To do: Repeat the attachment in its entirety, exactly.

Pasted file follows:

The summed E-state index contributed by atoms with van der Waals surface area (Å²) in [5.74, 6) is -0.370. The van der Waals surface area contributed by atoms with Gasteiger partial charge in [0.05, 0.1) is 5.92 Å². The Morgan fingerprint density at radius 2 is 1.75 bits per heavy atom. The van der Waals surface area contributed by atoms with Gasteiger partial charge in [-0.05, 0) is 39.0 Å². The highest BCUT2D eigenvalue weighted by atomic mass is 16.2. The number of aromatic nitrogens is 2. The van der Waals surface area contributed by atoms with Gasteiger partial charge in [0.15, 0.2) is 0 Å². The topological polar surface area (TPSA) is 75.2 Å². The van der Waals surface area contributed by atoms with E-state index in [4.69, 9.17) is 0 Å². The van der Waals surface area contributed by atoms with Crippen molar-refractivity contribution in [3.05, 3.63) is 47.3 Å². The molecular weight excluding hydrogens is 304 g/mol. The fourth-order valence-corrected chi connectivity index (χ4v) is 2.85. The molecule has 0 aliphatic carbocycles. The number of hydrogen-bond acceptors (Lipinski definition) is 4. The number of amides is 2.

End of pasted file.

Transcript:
The summed E-state index contributed by atoms with van der Waals surface area (Å²) in [5.74, 6) is -0.370. The van der Waals surface area contributed by atoms with Gasteiger partial charge in [0.05, 0.1) is 5.92 Å². The Morgan fingerprint density at radius 2 is 1.75 bits per heavy atom. The van der Waals surface area contributed by atoms with Gasteiger partial charge in [-0.05, 0) is 39.0 Å². The highest BCUT2D eigenvalue weighted by atomic mass is 16.2. The number of aromatic nitrogens is 2. The van der Waals surface area contributed by atoms with Gasteiger partial charge in [0.15, 0.2) is 0 Å². The topological polar surface area (TPSA) is 75.2 Å². The van der Waals surface area contributed by atoms with E-state index in [4.69, 9.17) is 0 Å². The van der Waals surface area contributed by atoms with Crippen molar-refractivity contribution in [3.05, 3.63) is 47.3 Å². The molecular weight excluding hydrogens is 304 g/mol. The fourth-order valence-corrected chi connectivity index (χ4v) is 2.85. The molecule has 0 aliphatic carbocycles. The number of hydrogen-bond acceptors (Lipinski definition) is 4. The number of amides is 2.